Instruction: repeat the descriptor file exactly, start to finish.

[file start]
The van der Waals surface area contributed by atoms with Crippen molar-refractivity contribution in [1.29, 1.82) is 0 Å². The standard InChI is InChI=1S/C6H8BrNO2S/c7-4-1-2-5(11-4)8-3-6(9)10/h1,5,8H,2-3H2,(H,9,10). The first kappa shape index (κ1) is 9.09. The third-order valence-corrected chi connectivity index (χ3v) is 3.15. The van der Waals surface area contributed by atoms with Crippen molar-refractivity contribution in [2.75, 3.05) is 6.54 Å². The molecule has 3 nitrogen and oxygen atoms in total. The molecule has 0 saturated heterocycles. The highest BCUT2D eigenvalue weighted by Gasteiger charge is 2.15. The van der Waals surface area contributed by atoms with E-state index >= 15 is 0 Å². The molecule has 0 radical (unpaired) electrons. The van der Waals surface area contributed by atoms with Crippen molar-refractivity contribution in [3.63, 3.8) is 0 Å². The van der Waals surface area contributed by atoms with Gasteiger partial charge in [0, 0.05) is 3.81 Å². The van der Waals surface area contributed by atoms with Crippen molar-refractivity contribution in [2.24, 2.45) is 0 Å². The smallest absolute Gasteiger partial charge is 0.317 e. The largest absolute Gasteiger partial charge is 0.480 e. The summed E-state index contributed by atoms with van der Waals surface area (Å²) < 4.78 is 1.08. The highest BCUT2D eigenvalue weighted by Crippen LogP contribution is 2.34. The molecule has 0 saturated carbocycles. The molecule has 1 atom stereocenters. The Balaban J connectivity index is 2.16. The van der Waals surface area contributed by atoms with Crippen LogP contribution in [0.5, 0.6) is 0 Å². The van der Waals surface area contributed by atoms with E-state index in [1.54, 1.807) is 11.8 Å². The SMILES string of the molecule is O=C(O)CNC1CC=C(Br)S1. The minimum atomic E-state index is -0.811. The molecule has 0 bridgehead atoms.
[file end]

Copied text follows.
The van der Waals surface area contributed by atoms with Crippen molar-refractivity contribution in [1.29, 1.82) is 0 Å². The standard InChI is InChI=1S/C6H8BrNO2S/c7-4-1-2-5(11-4)8-3-6(9)10/h1,5,8H,2-3H2,(H,9,10). The first kappa shape index (κ1) is 9.09. The third-order valence-corrected chi connectivity index (χ3v) is 3.15. The van der Waals surface area contributed by atoms with Crippen molar-refractivity contribution in [2.75, 3.05) is 6.54 Å². The molecule has 3 nitrogen and oxygen atoms in total. The molecule has 0 saturated heterocycles. The highest BCUT2D eigenvalue weighted by Gasteiger charge is 2.15. The van der Waals surface area contributed by atoms with E-state index >= 15 is 0 Å². The molecule has 0 radical (unpaired) electrons. The van der Waals surface area contributed by atoms with Crippen molar-refractivity contribution in [3.63, 3.8) is 0 Å². The van der Waals surface area contributed by atoms with Gasteiger partial charge in [0, 0.05) is 3.81 Å². The van der Waals surface area contributed by atoms with Crippen molar-refractivity contribution in [2.24, 2.45) is 0 Å². The smallest absolute Gasteiger partial charge is 0.317 e. The largest absolute Gasteiger partial charge is 0.480 e. The summed E-state index contributed by atoms with van der Waals surface area (Å²) < 4.78 is 1.08. The highest BCUT2D eigenvalue weighted by Crippen LogP contribution is 2.34. The molecule has 0 saturated carbocycles. The molecule has 1 atom stereocenters. The Balaban J connectivity index is 2.16. The van der Waals surface area contributed by atoms with Crippen LogP contribution in [0.5, 0.6) is 0 Å². The van der Waals surface area contributed by atoms with E-state index in [1.54, 1.807) is 11.8 Å². The SMILES string of the molecule is O=C(O)CNC1CC=C(Br)S1. The minimum atomic E-state index is -0.811. The molecule has 0 bridgehead atoms.